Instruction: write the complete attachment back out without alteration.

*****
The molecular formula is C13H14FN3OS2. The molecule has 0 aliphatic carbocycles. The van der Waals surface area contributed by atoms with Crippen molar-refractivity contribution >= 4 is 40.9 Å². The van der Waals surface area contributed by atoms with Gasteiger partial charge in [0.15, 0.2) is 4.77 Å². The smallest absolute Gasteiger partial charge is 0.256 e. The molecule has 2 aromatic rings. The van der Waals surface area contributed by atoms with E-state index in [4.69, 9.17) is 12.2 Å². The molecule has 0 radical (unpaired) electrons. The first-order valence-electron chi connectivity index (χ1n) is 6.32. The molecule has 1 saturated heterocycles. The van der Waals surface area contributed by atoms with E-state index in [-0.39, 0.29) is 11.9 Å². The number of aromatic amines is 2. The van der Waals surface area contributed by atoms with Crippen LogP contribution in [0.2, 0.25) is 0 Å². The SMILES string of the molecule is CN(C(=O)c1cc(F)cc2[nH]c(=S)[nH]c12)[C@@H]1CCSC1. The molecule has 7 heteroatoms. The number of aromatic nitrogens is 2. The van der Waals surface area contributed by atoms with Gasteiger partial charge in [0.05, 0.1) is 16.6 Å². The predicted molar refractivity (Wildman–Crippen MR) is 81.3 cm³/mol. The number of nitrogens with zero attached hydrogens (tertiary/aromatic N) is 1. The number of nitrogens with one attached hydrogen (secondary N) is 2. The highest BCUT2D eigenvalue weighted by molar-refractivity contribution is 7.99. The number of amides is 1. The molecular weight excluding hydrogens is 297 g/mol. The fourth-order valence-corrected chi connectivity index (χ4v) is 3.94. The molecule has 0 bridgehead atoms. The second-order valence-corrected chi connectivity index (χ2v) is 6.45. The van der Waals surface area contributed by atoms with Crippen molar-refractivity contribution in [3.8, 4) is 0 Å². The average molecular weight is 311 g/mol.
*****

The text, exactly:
The molecular formula is C13H14FN3OS2. The molecule has 0 aliphatic carbocycles. The van der Waals surface area contributed by atoms with Crippen molar-refractivity contribution >= 4 is 40.9 Å². The van der Waals surface area contributed by atoms with Gasteiger partial charge in [0.15, 0.2) is 4.77 Å². The smallest absolute Gasteiger partial charge is 0.256 e. The molecule has 2 aromatic rings. The van der Waals surface area contributed by atoms with E-state index in [4.69, 9.17) is 12.2 Å². The molecule has 0 radical (unpaired) electrons. The first-order valence-electron chi connectivity index (χ1n) is 6.32. The molecule has 1 saturated heterocycles. The van der Waals surface area contributed by atoms with E-state index in [-0.39, 0.29) is 11.9 Å². The number of aromatic amines is 2. The van der Waals surface area contributed by atoms with Crippen LogP contribution in [0.2, 0.25) is 0 Å². The SMILES string of the molecule is CN(C(=O)c1cc(F)cc2[nH]c(=S)[nH]c12)[C@@H]1CCSC1. The molecule has 7 heteroatoms. The number of aromatic nitrogens is 2. The van der Waals surface area contributed by atoms with Gasteiger partial charge in [0.05, 0.1) is 16.6 Å². The predicted molar refractivity (Wildman–Crippen MR) is 81.3 cm³/mol. The number of nitrogens with zero attached hydrogens (tertiary/aromatic N) is 1. The number of nitrogens with one attached hydrogen (secondary N) is 2. The highest BCUT2D eigenvalue weighted by molar-refractivity contribution is 7.99. The number of amides is 1. The molecular weight excluding hydrogens is 297 g/mol. The fourth-order valence-corrected chi connectivity index (χ4v) is 3.94. The molecule has 0 bridgehead atoms. The second-order valence-corrected chi connectivity index (χ2v) is 6.45. The van der Waals surface area contributed by atoms with Crippen molar-refractivity contribution in [3.8, 4) is 0 Å². The average molecular weight is 311 g/mol.